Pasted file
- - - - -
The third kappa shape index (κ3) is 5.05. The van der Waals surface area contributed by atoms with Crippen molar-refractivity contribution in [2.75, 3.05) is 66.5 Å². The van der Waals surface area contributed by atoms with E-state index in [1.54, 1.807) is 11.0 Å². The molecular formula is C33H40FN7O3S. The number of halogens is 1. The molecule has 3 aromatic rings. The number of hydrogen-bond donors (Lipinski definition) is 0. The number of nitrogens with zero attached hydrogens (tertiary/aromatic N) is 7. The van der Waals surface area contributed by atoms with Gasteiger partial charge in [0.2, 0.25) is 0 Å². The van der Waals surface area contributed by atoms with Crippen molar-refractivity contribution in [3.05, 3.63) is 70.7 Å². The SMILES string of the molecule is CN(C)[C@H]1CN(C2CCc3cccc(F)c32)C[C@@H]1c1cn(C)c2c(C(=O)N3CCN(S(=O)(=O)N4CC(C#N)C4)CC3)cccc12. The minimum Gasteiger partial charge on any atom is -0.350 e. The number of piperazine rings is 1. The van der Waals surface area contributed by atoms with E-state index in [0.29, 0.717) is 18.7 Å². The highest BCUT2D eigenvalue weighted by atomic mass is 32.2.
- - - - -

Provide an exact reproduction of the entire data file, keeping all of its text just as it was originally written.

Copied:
The third kappa shape index (κ3) is 5.05. The van der Waals surface area contributed by atoms with Crippen molar-refractivity contribution in [2.75, 3.05) is 66.5 Å². The van der Waals surface area contributed by atoms with E-state index in [1.54, 1.807) is 11.0 Å². The molecular formula is C33H40FN7O3S. The number of halogens is 1. The molecule has 3 aromatic rings. The number of hydrogen-bond donors (Lipinski definition) is 0. The number of nitrogens with zero attached hydrogens (tertiary/aromatic N) is 7. The van der Waals surface area contributed by atoms with Gasteiger partial charge in [0.2, 0.25) is 0 Å². The van der Waals surface area contributed by atoms with Crippen molar-refractivity contribution in [3.05, 3.63) is 70.7 Å². The SMILES string of the molecule is CN(C)[C@H]1CN(C2CCc3cccc(F)c32)C[C@@H]1c1cn(C)c2c(C(=O)N3CCN(S(=O)(=O)N4CC(C#N)C4)CC3)cccc12. The minimum Gasteiger partial charge on any atom is -0.350 e. The number of piperazine rings is 1. The van der Waals surface area contributed by atoms with E-state index in [0.29, 0.717) is 18.7 Å². The highest BCUT2D eigenvalue weighted by atomic mass is 32.2.